“We are not prepared here to move our entire educational program online,” Orner said.
Hardware isn’t the only obstacle.
Some administrators are worried about the lack of home internet access among some students in their districts.
“Doing an online model with [those students] would be impossible,” said Bill Harner, superintendent of the Quakertown Community School District in Bucks County. “Do you expect them to go to the local library? Well, that’s creating another congregation of students.”
The list of concerns goes on.
How would schools fulfill their legal obligations to special-education students who have specialized plans for instruction and care? What kind of accommodations do districts need to make for students who aren’t fluent English speakers? Could schools continue to make free breakfast and lunches available to students who rely on those meals in the event of a closure?
And what about union contracts? Can districts craft solutions that are within the labor agreements they’ve signed with staff and other personnel?
One expert from Johns Hopkins University says the logistical hurdles are so high, and the societal consequences so severe, that schools should simply remain open — especially since some evidence suggests children don’t contribute to the spread of the COVID-19 virus.
But there’s still widespread debate about how the virus spreads, and several districts in the region say they’re prepared to go fully virtual if public health officials recommend closure.
The Downingtown Area School District in Chester County dismissed students early on Wednesday so staff could finalize the district’s online plan.
Downingtown provides a technological device to students in all grades and says it will ensure that students can take their personal devices home if necessary. The district also says it has contingencies in place for students who need extra services.
“Our special education teams and counselors … worked together to create plans for our students who need additional support,” said spokesperson Jennifer Shealy. “We are even working on using one of our web-based programs to hold online counselor office hours to continue providing services to our students.”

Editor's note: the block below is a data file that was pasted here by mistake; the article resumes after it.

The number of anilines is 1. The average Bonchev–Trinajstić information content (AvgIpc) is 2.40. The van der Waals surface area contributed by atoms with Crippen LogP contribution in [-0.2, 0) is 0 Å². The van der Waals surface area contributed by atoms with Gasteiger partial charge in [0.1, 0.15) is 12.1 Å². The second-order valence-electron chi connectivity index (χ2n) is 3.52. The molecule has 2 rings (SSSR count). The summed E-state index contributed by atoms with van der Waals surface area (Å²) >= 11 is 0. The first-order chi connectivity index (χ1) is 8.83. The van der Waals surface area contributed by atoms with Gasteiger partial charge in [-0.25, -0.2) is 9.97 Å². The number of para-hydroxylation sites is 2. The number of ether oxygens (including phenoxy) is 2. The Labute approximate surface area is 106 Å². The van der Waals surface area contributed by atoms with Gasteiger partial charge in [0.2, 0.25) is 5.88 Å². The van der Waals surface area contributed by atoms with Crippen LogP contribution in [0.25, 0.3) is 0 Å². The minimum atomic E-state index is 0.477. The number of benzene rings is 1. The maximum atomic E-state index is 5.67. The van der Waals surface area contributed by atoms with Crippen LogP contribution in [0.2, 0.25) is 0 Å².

Right now, there doesn’t appear to be anything resembling a uniform response among the region’s educators. Districts are taking divergent approaches based on their best judgment and their students’ access to technology.
One thing administrators do have in their favor is the weather.
Because of the mild winter, many districts have yet to use the handful of snow days built into their school calendars. Districts can tap into that cache of extra days before they run up against the state-mandated requirement of 180 instructional days.
But any closure lasting more than a week will cause potential problems, requiring districts to extend the school year or risk losing money from the state.
The Pennsylvania Department of Education (PDE) has already signaled that it’s willing to be flexible, although details at this point are scant.
In a letter published last week, Secretary of Education Pedro Rivera told districts that if they are “in jeopardy of not meeting the 180 days or 990/900-hours required,” PDE will put a form on its website for school districts to apply for waivers.
It’s unclear, as of now, what conditions districts would have to meet to earn those waivers.